COLUMNISTS

Musical cigarette dispenser was fashionable in the 50's

Terry and Kim Kovel

Some collectibles aren't what they seem at first glance. This green enameled piece that sold for $252 at Morphy Auctions looks like a covered jar. A closer look at the finial, shaped like a seated cherub or putto playing a stringed instrument, suggests its true purpose. It's really a music box that plays two tunes.

This musical cigarette dispenser dates to the 1950s. Smoking was fashionable at the time; the link between smoking and lung cancer had not yet been proven.

That's not all it is: Wind it up and the panels open, revealing a silver toned pocket behind each panel. The pockets were originally meant to hold cigarettes. It's a music box and a cigarette dispenser!

It's well-known that smoking was much more common in the first half of the 20th century before its links to lung cancer had been determined. Smoking is less popular today, but smoking paraphernalia and tobacciana are collectible. Ashtrays, especially with advertising, are popular and often inexpensive. Collectors of advertising and packaging look for antique tobacco tins. Lighters have their own category in Kovels' price guide. Smoking stands appear in antique furniture collections.

Some collectors may repurpose their smoking collectibles by using ashtrays as ring dishes, cigarette cases as credit card holders or smoking stands as plant stands. This cigarette dispenser's decorations and multiple functions could make it part of a collection of tobacciana, enamels or music boxes.

Question: My mother left me her Pfaff sewing machine, which she bought in 1925 as part of her trousseau. It's a heavy, treadle type machine. It came across the ocean on the ship my family took when we came to the United States. I don't know what it's worth or what to do with it. I thought of donating it to a fabric shop to be used as a curiosity.

Answer: Georg Michael Pfaff (1823-1893) made musical instruments. He made his first sewing machine by hand in 1862. Sewing machines continued to be handmade for several years. The first machines were made to sew leather shoes. Pfaff opened a shop in London in 1885. By 1910 the company had made a million sewing machines. Programmable computer-operated machines were made beginning in 1983. Pfaff was sold in 1999. It is now part of DAP Industrial AG. Old treadle machines sell for about $100. Those with ornate decorations and gold trim sell for more. Donating an old machine is easier than trying to sell it. Try a local historical museum.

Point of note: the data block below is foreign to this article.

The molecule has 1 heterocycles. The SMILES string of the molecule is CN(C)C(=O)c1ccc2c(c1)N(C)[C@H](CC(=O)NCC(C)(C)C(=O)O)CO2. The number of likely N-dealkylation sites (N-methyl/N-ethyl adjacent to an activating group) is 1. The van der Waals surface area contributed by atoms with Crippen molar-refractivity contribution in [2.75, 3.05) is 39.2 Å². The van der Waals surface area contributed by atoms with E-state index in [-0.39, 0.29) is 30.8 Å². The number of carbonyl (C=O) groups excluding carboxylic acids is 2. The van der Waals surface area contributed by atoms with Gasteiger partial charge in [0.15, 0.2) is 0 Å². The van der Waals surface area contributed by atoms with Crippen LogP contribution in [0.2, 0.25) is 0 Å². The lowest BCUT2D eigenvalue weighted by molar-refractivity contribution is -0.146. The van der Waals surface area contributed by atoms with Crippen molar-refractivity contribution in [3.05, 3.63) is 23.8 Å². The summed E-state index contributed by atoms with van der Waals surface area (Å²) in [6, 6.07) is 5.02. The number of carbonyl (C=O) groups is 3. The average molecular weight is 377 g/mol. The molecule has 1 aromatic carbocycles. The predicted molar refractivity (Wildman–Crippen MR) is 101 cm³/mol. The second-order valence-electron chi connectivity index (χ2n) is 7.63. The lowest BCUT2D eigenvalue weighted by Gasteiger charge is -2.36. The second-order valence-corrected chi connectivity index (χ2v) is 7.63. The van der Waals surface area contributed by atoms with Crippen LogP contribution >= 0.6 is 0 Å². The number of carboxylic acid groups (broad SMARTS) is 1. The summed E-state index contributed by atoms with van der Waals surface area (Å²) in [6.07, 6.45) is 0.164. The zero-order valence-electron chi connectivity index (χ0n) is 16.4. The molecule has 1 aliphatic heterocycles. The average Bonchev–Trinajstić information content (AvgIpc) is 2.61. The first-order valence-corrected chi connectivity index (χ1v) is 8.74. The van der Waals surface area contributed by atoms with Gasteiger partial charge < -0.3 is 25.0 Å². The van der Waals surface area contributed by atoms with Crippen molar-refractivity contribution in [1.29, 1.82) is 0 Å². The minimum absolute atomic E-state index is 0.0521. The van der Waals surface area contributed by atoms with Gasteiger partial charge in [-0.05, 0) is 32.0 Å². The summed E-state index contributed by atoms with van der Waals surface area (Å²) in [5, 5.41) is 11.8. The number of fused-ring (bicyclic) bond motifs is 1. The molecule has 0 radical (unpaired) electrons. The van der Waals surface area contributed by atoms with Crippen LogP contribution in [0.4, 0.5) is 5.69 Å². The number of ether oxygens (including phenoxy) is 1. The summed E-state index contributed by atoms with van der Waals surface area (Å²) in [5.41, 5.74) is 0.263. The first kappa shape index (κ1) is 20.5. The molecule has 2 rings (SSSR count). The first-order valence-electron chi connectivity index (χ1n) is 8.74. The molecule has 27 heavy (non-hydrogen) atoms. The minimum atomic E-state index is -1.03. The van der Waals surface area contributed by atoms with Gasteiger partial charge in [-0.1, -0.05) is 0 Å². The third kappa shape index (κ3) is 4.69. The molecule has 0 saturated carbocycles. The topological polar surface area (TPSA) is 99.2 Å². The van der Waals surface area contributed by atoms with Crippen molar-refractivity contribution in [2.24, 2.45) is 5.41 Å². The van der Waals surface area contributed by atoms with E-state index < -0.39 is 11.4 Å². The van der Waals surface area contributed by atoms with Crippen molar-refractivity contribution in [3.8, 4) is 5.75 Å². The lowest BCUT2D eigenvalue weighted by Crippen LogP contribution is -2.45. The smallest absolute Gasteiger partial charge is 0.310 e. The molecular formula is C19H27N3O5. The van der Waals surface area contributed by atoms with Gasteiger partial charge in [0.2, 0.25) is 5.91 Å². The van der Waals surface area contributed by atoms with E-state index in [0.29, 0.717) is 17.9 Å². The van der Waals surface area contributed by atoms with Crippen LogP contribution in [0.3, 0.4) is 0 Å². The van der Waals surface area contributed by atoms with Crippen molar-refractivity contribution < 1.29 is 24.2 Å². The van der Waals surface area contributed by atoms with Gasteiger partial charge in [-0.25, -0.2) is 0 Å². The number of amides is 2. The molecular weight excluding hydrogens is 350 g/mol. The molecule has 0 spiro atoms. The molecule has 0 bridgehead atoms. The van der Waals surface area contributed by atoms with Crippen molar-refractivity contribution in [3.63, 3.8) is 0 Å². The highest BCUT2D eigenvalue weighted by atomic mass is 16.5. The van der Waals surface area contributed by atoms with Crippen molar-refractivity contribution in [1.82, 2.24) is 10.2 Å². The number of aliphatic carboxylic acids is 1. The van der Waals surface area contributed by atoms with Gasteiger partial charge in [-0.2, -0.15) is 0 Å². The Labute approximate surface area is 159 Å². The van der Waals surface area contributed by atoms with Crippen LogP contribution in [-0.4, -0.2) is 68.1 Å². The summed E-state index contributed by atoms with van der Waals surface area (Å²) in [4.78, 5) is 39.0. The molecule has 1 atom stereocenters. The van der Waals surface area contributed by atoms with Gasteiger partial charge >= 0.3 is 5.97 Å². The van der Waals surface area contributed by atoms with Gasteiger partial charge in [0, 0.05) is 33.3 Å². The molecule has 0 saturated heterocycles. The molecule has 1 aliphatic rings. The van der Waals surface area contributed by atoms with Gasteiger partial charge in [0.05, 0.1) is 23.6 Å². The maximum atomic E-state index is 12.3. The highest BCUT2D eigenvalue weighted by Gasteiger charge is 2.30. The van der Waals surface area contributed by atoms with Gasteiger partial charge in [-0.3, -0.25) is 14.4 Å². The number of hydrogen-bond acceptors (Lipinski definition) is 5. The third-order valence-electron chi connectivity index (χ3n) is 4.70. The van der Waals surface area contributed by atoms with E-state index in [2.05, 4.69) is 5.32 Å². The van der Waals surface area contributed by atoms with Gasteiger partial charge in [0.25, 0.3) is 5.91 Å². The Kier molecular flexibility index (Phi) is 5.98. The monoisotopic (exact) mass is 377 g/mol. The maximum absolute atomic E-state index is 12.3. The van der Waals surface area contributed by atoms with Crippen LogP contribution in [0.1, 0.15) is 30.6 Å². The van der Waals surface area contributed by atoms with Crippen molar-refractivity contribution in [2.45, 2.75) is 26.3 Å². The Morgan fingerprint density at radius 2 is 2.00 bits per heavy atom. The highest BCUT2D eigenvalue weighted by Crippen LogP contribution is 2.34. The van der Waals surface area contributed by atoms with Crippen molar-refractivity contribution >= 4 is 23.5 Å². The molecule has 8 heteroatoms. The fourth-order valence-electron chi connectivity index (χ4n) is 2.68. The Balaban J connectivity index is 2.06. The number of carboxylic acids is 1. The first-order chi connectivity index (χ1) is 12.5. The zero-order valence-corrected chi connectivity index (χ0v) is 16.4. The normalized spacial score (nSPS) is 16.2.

Q: My mother gave me several sets of antique teacups and saucers she found at an estate sale two years ago. I've bought about five more sets since then and haven't paid more than $5 for any of them. I've been able to validate the authenticity of all of them except one. It's marked "Hand Painted" above the initials "T.P." in a diamond shape. Below that it says "Nippon." Can you tell me if the mark is authentic? 

A: Goods imported into the United States had to be marked with the country of origin after the McKinley Tariff Act was passed in 1890. Some manufacturers didn't want to use the word "Japan" because Japanese goods were often thought to be inferior, so they used "Nippon," the Japanese word for "Japan." Beginning in 1921, the United States required the word "Japan" instead of "Nippon" on goods imported from Japan. Many different Japanese companies used the word "Nippon" in their marks. You can find pieces online with the "T.P., Nippon" mark like yours. The maker is unknown but that does not mean it's not made in Japan. 

Q: My father was an official of a Merchant Marine union. The seamen would often bring back gifts, such as rugs, from overseas. I have several rugs in different colors and sizes. I have no idea of their country of origin or value. How can I find out something about them and their value?